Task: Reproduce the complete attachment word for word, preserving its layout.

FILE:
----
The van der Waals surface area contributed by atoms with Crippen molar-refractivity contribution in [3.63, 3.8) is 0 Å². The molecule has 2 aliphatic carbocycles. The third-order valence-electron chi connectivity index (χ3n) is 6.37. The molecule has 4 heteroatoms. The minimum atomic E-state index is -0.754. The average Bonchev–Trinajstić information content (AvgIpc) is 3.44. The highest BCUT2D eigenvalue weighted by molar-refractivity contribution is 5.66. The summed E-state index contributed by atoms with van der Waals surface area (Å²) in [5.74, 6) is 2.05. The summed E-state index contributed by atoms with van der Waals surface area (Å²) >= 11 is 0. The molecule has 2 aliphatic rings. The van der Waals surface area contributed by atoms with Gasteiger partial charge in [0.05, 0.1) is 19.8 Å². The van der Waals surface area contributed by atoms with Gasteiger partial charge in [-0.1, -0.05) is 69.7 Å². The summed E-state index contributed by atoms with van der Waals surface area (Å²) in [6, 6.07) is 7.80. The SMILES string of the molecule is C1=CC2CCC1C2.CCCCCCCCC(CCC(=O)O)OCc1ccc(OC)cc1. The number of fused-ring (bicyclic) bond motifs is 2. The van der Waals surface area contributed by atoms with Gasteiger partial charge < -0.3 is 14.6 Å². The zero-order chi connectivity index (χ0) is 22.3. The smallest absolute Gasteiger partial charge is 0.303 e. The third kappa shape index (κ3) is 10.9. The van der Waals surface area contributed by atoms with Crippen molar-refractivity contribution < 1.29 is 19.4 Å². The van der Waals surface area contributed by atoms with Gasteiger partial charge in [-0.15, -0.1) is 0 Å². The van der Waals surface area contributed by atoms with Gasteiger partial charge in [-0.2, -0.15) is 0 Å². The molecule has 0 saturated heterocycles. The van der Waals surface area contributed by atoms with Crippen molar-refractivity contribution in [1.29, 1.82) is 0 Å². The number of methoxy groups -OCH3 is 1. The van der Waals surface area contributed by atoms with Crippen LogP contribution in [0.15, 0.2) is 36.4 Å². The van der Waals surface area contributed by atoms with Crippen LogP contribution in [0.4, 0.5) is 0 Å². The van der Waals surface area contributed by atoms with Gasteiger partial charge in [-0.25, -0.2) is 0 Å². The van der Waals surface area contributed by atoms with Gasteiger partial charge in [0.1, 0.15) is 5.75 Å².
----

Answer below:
The van der Waals surface area contributed by atoms with Crippen molar-refractivity contribution in [3.63, 3.8) is 0 Å². The molecule has 2 aliphatic carbocycles. The third-order valence-electron chi connectivity index (χ3n) is 6.37. The molecule has 4 heteroatoms. The minimum atomic E-state index is -0.754. The average Bonchev–Trinajstić information content (AvgIpc) is 3.44. The highest BCUT2D eigenvalue weighted by molar-refractivity contribution is 5.66. The summed E-state index contributed by atoms with van der Waals surface area (Å²) in [5.74, 6) is 2.05. The summed E-state index contributed by atoms with van der Waals surface area (Å²) >= 11 is 0. The molecule has 2 aliphatic rings. The van der Waals surface area contributed by atoms with Gasteiger partial charge in [0.05, 0.1) is 19.8 Å². The van der Waals surface area contributed by atoms with Gasteiger partial charge in [-0.1, -0.05) is 69.7 Å². The summed E-state index contributed by atoms with van der Waals surface area (Å²) in [6, 6.07) is 7.80. The SMILES string of the molecule is C1=CC2CCC1C2.CCCCCCCCC(CCC(=O)O)OCc1ccc(OC)cc1. The number of fused-ring (bicyclic) bond motifs is 2. The van der Waals surface area contributed by atoms with Gasteiger partial charge < -0.3 is 14.6 Å². The zero-order chi connectivity index (χ0) is 22.3. The smallest absolute Gasteiger partial charge is 0.303 e. The third kappa shape index (κ3) is 10.9. The van der Waals surface area contributed by atoms with Crippen molar-refractivity contribution < 1.29 is 19.4 Å². The van der Waals surface area contributed by atoms with Gasteiger partial charge in [-0.15, -0.1) is 0 Å². The van der Waals surface area contributed by atoms with Gasteiger partial charge in [-0.2, -0.15) is 0 Å². The molecule has 0 saturated heterocycles. The van der Waals surface area contributed by atoms with Crippen molar-refractivity contribution in [1.29, 1.82) is 0 Å². The number of methoxy groups -OCH3 is 1. The van der Waals surface area contributed by atoms with Crippen LogP contribution in [0.15, 0.2) is 36.4 Å². The van der Waals surface area contributed by atoms with Crippen LogP contribution in [0.4, 0.5) is 0 Å². The van der Waals surface area contributed by atoms with Gasteiger partial charge in [-0.25, -0.2) is 0 Å². The van der Waals surface area contributed by atoms with Gasteiger partial charge in [0.1, 0.15) is 5.75 Å².